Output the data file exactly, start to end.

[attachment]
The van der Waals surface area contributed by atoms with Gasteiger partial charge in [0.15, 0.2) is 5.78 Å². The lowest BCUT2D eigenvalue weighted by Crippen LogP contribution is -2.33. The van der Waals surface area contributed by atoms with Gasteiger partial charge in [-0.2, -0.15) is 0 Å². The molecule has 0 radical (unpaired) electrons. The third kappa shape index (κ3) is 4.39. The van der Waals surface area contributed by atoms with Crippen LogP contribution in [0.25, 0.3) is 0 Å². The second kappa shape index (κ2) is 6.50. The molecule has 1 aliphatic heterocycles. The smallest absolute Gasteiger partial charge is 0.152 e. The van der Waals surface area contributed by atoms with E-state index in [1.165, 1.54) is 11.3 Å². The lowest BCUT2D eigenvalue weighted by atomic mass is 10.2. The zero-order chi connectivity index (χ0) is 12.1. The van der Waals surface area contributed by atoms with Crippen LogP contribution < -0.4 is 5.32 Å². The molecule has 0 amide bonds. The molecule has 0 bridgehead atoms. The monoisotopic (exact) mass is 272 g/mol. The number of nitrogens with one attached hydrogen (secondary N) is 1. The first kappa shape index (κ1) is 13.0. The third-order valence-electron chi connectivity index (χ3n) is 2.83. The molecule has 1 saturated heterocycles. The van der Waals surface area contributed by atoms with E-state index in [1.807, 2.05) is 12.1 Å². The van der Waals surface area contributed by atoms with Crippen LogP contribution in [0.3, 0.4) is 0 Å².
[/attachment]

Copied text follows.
The van der Waals surface area contributed by atoms with Gasteiger partial charge in [0.15, 0.2) is 5.78 Å². The lowest BCUT2D eigenvalue weighted by Crippen LogP contribution is -2.33. The van der Waals surface area contributed by atoms with Gasteiger partial charge in [-0.2, -0.15) is 0 Å². The molecule has 0 radical (unpaired) electrons. The third kappa shape index (κ3) is 4.39. The van der Waals surface area contributed by atoms with Crippen LogP contribution in [0.25, 0.3) is 0 Å². The second kappa shape index (κ2) is 6.50. The molecule has 1 aliphatic heterocycles. The smallest absolute Gasteiger partial charge is 0.152 e. The van der Waals surface area contributed by atoms with E-state index in [1.165, 1.54) is 11.3 Å². The lowest BCUT2D eigenvalue weighted by atomic mass is 10.2. The zero-order chi connectivity index (χ0) is 12.1. The van der Waals surface area contributed by atoms with Crippen LogP contribution < -0.4 is 5.32 Å². The molecule has 0 amide bonds. The molecule has 0 bridgehead atoms. The monoisotopic (exact) mass is 272 g/mol. The number of nitrogens with one attached hydrogen (secondary N) is 1. The first kappa shape index (κ1) is 13.0. The third-order valence-electron chi connectivity index (χ3n) is 2.83. The molecule has 1 saturated heterocycles. The van der Waals surface area contributed by atoms with E-state index in [1.807, 2.05) is 12.1 Å². The van der Waals surface area contributed by atoms with Crippen LogP contribution in [0.3, 0.4) is 0 Å².